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Instead of 'just burying' its young people, Edmonton Somali community identifies root causes of violence


DAVE LAZZARINO
More from Dave Lazzarino
Monday, July 04, 2016


Somali Cultural Society of Edmonton president Jibril Ibrahim BLOOM, DAVID / POSTMEDIA


A report looking into what caused a spike in violent crime in Edmonton’s Somali community a decade ago suggests a proactive approach could help avoid a repeat. But funding for that approach lies in limbo.

“What we are looking for here is action; we don’t want just words,” said Jibril Ibrahim, president of the Somali Cultural Society of Edmonton, a mostly volunteer-run group working out of the Centre for Advancement of African Canadians in Alberta.

Issues in the community extend back to the mid-1990s when the Somali government collapsed, sending refugees around the world.

Many spent their formative years in refugee camps — with no access to education — and some even had children of their own.

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Those who came to Canada found themselves in a holding pattern as the federal government put them on waiting lists for immigration status and unable to access services.

Those who dropped out of school and were kept out of the job market by language barriers were obvious recruits for gangs.

Ibrahim, a professional engineer by trade who volunteers with the society, said the result can be seen in the nearly 50 young people in Edmonton who have died as a result of violent crimes since 2004.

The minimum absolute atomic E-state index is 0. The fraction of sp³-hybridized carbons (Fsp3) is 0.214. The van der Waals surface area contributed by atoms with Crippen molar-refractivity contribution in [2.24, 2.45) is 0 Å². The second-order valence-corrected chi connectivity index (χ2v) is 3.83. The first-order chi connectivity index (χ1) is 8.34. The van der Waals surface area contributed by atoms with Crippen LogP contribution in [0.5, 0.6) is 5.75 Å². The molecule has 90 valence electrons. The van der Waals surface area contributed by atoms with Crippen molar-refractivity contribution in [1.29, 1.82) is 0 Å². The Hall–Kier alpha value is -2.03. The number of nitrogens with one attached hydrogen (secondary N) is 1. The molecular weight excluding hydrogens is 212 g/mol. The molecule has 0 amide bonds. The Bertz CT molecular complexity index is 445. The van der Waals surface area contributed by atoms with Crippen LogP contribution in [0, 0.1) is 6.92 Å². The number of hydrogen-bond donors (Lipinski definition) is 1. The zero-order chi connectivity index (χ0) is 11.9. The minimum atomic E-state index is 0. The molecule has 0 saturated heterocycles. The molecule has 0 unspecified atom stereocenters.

“We have taken an interest in figuring out what are the root causes, instead of just burying them and burying them and burying them,” he said.

With a grant from Alberta Justice, they began a year-long study in 2014, interviewing people whose loved ones had died, people who were put in prison for some of those crimes and also young people who managed to escape the trend and find success by graduating from college or university.

Ibrahim says some factors began to surface.

For starters, roughly a quarter of those interviewed were from homes with single parents, many of whom worked multiple jobs and had little time for child supervision.

“When I started my dangerous lifestyle, I distanced myself from my brother, who raised me, because I didn’t want them to get hurt,” said one interview subject named Hassan. “I chose the wrong path in part because I did not get a good role model, but it was my choice.”

Aside from family, other challenges identified were school, community and society.

The Edmonton trends have begun to subside, but are on the rise in Toronto. Ibrahim said the pro-active approach recommended by the study could be used anywhere.

The report has been circulated to all three levels of government with some suggestions for change — among them, developing a permanent staff position for someone to work out of the society’s newly opened south office. That person would act as a go-between for kids, schools and parents, with a specific focus on integrating Somali immigrants.

Ibrahim said a pilot program for parents ran for one semester and was successful, but could not continue after funding dried up.

A request for Family and Community Support Services funding received a letter of intent, but when the budget came down, the provincial government failed to deliver the money.

Ibrahim said it would cost about $387,000 a year for three years to run the programs he has in mind. Beyond that, he said, the community will be able to pass on the knowledge to subsequent generations of immigrants.

“I can understand the economic situation we’re in,” he said. “There’s a lack of resources these days. But not acting has a higher cost than acting.”

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Twitter.com/SUNDaveLazz



 





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